Installing Debian Etch on a ThinkPad R60

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Wednesday September 20, 2006

NOTE I'm new to Wiki-dom, so I'll be returning to tidy this up and add details as I sort them out


ThinkPad R60 945668U
Intel Core Solo 1660 Mhz
512 MB RAM
60 GB Harddrive


Did the required set up for the Windows XP partition, including burning recovery CDs (6 total) Partitioned the harddrive using GParted

  • WinXP reduced to ca 16 GB; 5 GB recovery partition untouched; 35 GB cleared for Debian install


Etch Net-Install

Regular (non-expert) install, installed only laptop and standard software

  • I use Fluxbox, so I don't need to wait around while KDE and Gnome download!

Only problem was GRUB would not install to the MBR

  • Probably a problem with the CD I was using
  • Resolved by installing LILO instead. LILO installed fine, but didn't recognise the two Windows partitions and just boots directly into Debian.


I had some problems booting when using the 2.6.16-2 kernel, particularly getting stuck on

 azx_get_response timeout

This problem was solved by switching to the 2.6.17-2 kernel.


Boot Loader

On first boot I ran aptitude and did a full upgrade Replaced LILO (which didn't see either Windows partition) with GRUB with the following commands:

grub-install /dev/sda

Then I added the following entries to my /boot/grub/menu.lst:

title		 Windows XP
root		 (hd0,0)
chainloader 	 +1
title           IBM Rescue and Recovery
root            (hd0,1)
parttype        (hd0,1) 0x0b
unhide          (hd0,1)
chainloader     +1

I rebooted and verified that GRUB worked, and allowed me to boot into Debian, Windows, and the Recovery Parition. Everything worked so I then purged LILO with aptitude.

Next up, I added contrib and non-free to my /etc/apt/sources.list and installed a bunch of stuff (xorg, fluxbox, firefox, etc). xorg went in without problem.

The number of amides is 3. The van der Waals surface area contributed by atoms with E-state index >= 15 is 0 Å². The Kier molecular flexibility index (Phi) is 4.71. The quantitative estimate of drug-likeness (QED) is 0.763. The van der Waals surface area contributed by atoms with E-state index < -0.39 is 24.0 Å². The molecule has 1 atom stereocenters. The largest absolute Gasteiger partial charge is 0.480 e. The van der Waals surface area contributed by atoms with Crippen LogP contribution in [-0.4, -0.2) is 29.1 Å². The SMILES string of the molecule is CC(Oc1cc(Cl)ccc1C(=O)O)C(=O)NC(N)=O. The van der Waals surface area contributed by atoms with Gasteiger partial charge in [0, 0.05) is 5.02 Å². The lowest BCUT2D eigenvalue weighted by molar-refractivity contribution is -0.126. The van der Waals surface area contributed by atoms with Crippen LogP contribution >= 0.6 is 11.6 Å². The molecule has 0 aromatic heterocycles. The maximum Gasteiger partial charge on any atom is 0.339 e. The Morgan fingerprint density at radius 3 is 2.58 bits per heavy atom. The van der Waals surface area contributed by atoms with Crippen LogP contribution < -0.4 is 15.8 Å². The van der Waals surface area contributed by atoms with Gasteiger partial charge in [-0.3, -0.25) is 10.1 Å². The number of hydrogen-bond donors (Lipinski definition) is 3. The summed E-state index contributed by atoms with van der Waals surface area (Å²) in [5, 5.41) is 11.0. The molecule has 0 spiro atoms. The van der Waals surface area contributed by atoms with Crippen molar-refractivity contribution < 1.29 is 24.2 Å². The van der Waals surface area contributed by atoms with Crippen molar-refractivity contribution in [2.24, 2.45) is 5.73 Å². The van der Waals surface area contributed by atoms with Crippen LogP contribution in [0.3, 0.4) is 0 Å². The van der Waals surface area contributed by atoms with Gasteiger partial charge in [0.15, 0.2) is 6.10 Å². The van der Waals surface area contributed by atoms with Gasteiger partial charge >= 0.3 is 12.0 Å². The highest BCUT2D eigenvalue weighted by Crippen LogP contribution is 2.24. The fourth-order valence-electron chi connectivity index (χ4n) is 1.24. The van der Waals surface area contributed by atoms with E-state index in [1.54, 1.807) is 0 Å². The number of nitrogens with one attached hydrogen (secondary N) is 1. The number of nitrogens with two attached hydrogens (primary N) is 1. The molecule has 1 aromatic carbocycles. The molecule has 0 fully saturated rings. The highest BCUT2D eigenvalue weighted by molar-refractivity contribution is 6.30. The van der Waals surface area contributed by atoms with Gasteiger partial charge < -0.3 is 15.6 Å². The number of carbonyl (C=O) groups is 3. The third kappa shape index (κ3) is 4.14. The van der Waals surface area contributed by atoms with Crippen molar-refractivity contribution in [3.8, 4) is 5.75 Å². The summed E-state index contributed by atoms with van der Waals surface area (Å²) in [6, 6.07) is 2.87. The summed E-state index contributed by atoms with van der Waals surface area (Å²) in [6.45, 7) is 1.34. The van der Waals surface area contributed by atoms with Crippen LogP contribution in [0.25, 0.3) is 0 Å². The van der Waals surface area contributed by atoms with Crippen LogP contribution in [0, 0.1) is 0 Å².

Started by confirming the chipset -

  • Install pciutils




lspci -n | grep "0200"

reveals that I have an Atheros AR5212 wireless card, or 168c:1014 Digging around on this site confirms this card is compatible with Madwifi, which is available through the non-free repositories However, I found out (the hard way) that I couldn't get it installed without first installing gcc-4.0 So the full set up goes like this:

  1. install gcc-4.0, madwifi-source, madwifi-tools, madwifi-doc
  2. run the following commands:
m-a prepare
m-a a-i madwifi
modprobe ath_pci


To actually get a wireless connection going I use two simple bash scripts: First, for my home setup:

#! /bin/bash
iwconfig ath0 key <your_encryption_key_here>
dhclient ath0

Second, for using unencrypted hotspots:

#! /bin/bash
ifconfig ath0 up
iwconfig ath0 ap any
dhclient ath0

Running these scripts as root gets me hooked up.


Be sure to use the i810 video driver. The default VESA driver will work fine, but you won't be able to use 3D programs like GoogleEarth. Both are included with Xorg, so you don't need to download new drivers from Intel.


So far these things work: screen, USB mouse, touchpad, trackpad, keyboard, wireless, USB drive, sound

Still to confirm or configure: some function keys - the volume buttons worked without tinkering

Still to add: links to the sources for this page

External Sources